Why We Oppose SOPA/PIPA

12:00am | by Dennis DeanToday, thousands of websites and potentially millions of internet users will join in protest of two harmful bills currently being rushed through Congress. These two bills, known as the Protect IP Act (PIPA) in the Senate and the Stop Online Piracy Act (SOPA) in the House, would censor the Web and impose harmful regulations on American business. 

Millions of Internet users and entrepreneurs already oppose both bills. Members of Congress may think they are doing the right thing, because on the surface the bills look like a way to put an end to online piracy and counterfeiting, but SOPA and PIPA are the wrong way to do it. In reality, these bills represent an unprecedented threat to freedom of speech on the internet. The way they are written, they would allow the U.S. government, the RIAA and the MPAA the right to block access to any site that they deem infringes on copyrighted material. However, it’s not just the file-sharing websites that are in danger. Any website that hosts user content could be blocked from American users if a user posts an illegal link to copyrighted material.

Both bills would threaten the future growth of the technology sector. Law-abiding websites like Facebook, Twitter, YouTube, and the Long Beach Post all rely on user interaction and submission. Sites like ours would be forced into a position of heavy self-censorship to avoid the threat of time-consuming and financially draining litigation.

AOL, eBay, Facebook, Google, LinkedIn, Mozilla, Twitter, Yahoo and Zynga, wrote a letter to Congress saying these bills “pose a serious risk to our industry’s continued track record of innovation and job-creation.” Fifty-five of the country's most successful venture capitalists expressed concern over PIPA, stating that if passed, it “would stifle investment in Internet services, throttle innovation, and hurt American competitiveness.” More than 204 entrepreneurs told Congress that PIPA and SOPA would “hurt economic growth and chill innovation.”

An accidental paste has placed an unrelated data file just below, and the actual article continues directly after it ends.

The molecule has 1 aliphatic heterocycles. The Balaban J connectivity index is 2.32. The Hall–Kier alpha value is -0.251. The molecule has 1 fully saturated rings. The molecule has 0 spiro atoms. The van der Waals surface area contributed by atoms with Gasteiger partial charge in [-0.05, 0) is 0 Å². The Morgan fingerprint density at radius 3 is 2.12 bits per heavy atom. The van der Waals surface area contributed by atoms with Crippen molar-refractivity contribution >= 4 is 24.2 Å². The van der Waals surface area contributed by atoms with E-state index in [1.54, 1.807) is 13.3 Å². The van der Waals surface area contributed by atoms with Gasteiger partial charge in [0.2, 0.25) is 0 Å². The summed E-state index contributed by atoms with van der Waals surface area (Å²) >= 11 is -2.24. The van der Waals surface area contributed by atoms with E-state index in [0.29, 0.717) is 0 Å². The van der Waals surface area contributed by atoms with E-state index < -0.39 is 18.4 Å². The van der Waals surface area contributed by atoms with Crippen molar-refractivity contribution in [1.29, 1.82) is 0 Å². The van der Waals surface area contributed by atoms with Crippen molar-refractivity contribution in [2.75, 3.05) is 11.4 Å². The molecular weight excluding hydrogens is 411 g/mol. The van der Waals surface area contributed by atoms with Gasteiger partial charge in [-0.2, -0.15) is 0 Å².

On top of all of this, there is no guarantee that SOPA and PIPA would even put a dent in the online piracy they are attempting to end. The censorship regulations written into these bills won’t shut down pirate sites. There are better ways to combat websites dedicated to copyright infringement and trademark counterfeiting, while preserving the innovation and dynamism that have made the Internet such an important driver of American economic growth and job creation.

Please take a moment to visit AmericanCensorship.org to learn more, and to contact your representatives.

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Dennis Dean
Creative & Technology Director
Long Beach Post
This email address is being protected from spambots. You need JavaScript enabled to view it.

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